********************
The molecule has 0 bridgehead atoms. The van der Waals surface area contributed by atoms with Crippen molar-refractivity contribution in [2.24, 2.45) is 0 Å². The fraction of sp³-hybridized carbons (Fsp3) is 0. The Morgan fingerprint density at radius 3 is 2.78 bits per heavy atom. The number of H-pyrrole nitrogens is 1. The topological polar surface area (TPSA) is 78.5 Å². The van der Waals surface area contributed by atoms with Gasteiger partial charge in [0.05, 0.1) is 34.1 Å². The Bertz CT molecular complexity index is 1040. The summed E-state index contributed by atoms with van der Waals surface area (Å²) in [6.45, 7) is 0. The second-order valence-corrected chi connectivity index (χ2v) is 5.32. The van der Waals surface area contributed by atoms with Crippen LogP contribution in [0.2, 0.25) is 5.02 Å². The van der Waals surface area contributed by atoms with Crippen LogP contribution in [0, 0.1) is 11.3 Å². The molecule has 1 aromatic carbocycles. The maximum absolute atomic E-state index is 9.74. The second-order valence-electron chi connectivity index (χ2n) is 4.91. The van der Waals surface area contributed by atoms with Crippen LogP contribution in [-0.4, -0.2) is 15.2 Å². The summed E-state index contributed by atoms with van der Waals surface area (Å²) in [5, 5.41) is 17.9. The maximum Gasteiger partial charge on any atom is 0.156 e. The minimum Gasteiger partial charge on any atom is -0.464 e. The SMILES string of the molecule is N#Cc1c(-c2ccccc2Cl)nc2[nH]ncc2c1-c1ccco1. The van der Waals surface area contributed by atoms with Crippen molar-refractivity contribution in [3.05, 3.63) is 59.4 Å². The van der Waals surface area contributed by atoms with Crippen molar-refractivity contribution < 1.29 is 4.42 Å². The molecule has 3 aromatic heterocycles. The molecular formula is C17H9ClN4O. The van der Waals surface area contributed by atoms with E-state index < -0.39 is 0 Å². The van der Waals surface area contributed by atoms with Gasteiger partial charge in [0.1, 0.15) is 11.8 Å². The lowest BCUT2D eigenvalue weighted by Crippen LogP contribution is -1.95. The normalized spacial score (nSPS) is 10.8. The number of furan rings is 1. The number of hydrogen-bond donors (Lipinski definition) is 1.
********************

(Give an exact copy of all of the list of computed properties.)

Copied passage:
The molecule has 0 bridgehead atoms. The van der Waals surface area contributed by atoms with Crippen molar-refractivity contribution in [2.24, 2.45) is 0 Å². The fraction of sp³-hybridized carbons (Fsp3) is 0. The Morgan fingerprint density at radius 3 is 2.78 bits per heavy atom. The number of H-pyrrole nitrogens is 1. The topological polar surface area (TPSA) is 78.5 Å². The van der Waals surface area contributed by atoms with Gasteiger partial charge in [0.05, 0.1) is 34.1 Å². The Bertz CT molecular complexity index is 1040. The summed E-state index contributed by atoms with van der Waals surface area (Å²) in [6.45, 7) is 0. The second-order valence-corrected chi connectivity index (χ2v) is 5.32. The van der Waals surface area contributed by atoms with Crippen LogP contribution in [0.2, 0.25) is 5.02 Å². The van der Waals surface area contributed by atoms with Crippen LogP contribution in [0, 0.1) is 11.3 Å². The molecule has 1 aromatic carbocycles. The maximum absolute atomic E-state index is 9.74. The second-order valence-electron chi connectivity index (χ2n) is 4.91. The van der Waals surface area contributed by atoms with Crippen LogP contribution in [-0.4, -0.2) is 15.2 Å². The summed E-state index contributed by atoms with van der Waals surface area (Å²) in [5, 5.41) is 17.9. The maximum Gasteiger partial charge on any atom is 0.156 e. The minimum Gasteiger partial charge on any atom is -0.464 e. The SMILES string of the molecule is N#Cc1c(-c2ccccc2Cl)nc2[nH]ncc2c1-c1ccco1. The van der Waals surface area contributed by atoms with Crippen molar-refractivity contribution in [3.05, 3.63) is 59.4 Å². The van der Waals surface area contributed by atoms with Crippen molar-refractivity contribution < 1.29 is 4.42 Å². The molecule has 3 aromatic heterocycles. The molecular formula is C17H9ClN4O. The van der Waals surface area contributed by atoms with E-state index < -0.39 is 0 Å². The van der Waals surface area contributed by atoms with Gasteiger partial charge in [0.1, 0.15) is 11.8 Å². The lowest BCUT2D eigenvalue weighted by Crippen LogP contribution is -1.95. The normalized spacial score (nSPS) is 10.8. The number of furan rings is 1. The number of hydrogen-bond donors (Lipinski definition) is 1.